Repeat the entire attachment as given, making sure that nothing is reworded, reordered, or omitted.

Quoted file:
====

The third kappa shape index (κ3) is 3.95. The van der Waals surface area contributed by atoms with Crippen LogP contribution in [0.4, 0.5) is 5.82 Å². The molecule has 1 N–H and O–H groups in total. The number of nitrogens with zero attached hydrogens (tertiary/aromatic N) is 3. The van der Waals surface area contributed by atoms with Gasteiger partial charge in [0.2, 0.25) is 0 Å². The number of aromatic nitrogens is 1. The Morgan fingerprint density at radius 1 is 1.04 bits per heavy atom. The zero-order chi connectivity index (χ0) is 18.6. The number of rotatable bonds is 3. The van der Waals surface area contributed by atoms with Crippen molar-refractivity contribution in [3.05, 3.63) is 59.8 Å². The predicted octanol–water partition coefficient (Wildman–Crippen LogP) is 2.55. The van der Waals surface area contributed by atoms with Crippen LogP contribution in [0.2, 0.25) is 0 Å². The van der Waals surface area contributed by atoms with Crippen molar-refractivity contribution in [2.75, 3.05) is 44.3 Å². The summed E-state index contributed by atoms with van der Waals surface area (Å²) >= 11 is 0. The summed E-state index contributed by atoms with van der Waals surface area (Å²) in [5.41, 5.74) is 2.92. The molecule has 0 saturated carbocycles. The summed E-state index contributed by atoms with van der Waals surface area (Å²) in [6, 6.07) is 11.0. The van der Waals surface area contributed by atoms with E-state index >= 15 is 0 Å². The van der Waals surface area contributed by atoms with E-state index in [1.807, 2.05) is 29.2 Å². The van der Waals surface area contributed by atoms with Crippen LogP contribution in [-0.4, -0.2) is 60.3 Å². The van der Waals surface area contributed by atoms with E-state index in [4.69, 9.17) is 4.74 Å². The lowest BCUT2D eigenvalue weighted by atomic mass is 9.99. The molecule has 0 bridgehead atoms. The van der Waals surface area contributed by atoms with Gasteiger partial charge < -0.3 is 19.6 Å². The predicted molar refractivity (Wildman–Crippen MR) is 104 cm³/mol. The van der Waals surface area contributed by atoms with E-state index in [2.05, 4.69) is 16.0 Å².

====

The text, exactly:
The third kappa shape index (κ3) is 3.95. The van der Waals surface area contributed by atoms with Crippen LogP contribution in [0.4, 0.5) is 5.82 Å². The molecule has 1 N–H and O–H groups in total. The number of nitrogens with zero attached hydrogens (tertiary/aromatic N) is 3. The van der Waals surface area contributed by atoms with Gasteiger partial charge in [0.2, 0.25) is 0 Å². The number of aromatic nitrogens is 1. The Morgan fingerprint density at radius 1 is 1.04 bits per heavy atom. The zero-order chi connectivity index (χ0) is 18.6. The number of rotatable bonds is 3. The van der Waals surface area contributed by atoms with Crippen molar-refractivity contribution in [3.05, 3.63) is 59.8 Å². The predicted octanol–water partition coefficient (Wildman–Crippen LogP) is 2.55. The van der Waals surface area contributed by atoms with Crippen LogP contribution in [0.2, 0.25) is 0 Å². The van der Waals surface area contributed by atoms with Crippen molar-refractivity contribution in [2.75, 3.05) is 44.3 Å². The summed E-state index contributed by atoms with van der Waals surface area (Å²) >= 11 is 0. The summed E-state index contributed by atoms with van der Waals surface area (Å²) in [5.41, 5.74) is 2.92. The molecule has 0 saturated carbocycles. The summed E-state index contributed by atoms with van der Waals surface area (Å²) in [6, 6.07) is 11.0. The van der Waals surface area contributed by atoms with E-state index >= 15 is 0 Å². The van der Waals surface area contributed by atoms with E-state index in [1.807, 2.05) is 29.2 Å². The van der Waals surface area contributed by atoms with Crippen LogP contribution in [-0.4, -0.2) is 60.3 Å². The van der Waals surface area contributed by atoms with E-state index in [4.69, 9.17) is 4.74 Å². The lowest BCUT2D eigenvalue weighted by atomic mass is 9.99. The molecule has 0 bridgehead atoms. The van der Waals surface area contributed by atoms with Gasteiger partial charge < -0.3 is 19.6 Å². The predicted molar refractivity (Wildman–Crippen MR) is 104 cm³/mol. The van der Waals surface area contributed by atoms with E-state index in [2.05, 4.69) is 16.0 Å².